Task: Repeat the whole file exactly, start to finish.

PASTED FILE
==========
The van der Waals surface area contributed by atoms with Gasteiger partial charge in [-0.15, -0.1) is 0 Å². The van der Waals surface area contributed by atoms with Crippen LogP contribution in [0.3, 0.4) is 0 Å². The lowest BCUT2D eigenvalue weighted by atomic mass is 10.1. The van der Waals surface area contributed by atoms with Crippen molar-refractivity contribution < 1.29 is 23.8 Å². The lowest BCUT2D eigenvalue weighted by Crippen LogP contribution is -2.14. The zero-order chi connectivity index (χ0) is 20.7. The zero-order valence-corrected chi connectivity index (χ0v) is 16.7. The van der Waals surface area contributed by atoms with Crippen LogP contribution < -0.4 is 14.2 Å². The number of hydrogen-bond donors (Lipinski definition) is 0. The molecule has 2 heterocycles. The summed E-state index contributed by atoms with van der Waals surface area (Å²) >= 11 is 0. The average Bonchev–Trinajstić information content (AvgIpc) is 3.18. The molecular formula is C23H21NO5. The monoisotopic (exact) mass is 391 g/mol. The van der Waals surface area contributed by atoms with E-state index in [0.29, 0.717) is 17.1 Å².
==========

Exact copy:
The van der Waals surface area contributed by atoms with Gasteiger partial charge in [-0.15, -0.1) is 0 Å². The van der Waals surface area contributed by atoms with Crippen LogP contribution in [0.3, 0.4) is 0 Å². The lowest BCUT2D eigenvalue weighted by atomic mass is 10.1. The van der Waals surface area contributed by atoms with Crippen molar-refractivity contribution < 1.29 is 23.8 Å². The lowest BCUT2D eigenvalue weighted by Crippen LogP contribution is -2.14. The zero-order chi connectivity index (χ0) is 20.7. The zero-order valence-corrected chi connectivity index (χ0v) is 16.7. The van der Waals surface area contributed by atoms with Crippen LogP contribution < -0.4 is 14.2 Å². The number of hydrogen-bond donors (Lipinski definition) is 0. The molecule has 2 heterocycles. The summed E-state index contributed by atoms with van der Waals surface area (Å²) >= 11 is 0. The average Bonchev–Trinajstić information content (AvgIpc) is 3.18. The molecular formula is C23H21NO5. The monoisotopic (exact) mass is 391 g/mol. The van der Waals surface area contributed by atoms with E-state index in [0.29, 0.717) is 17.1 Å².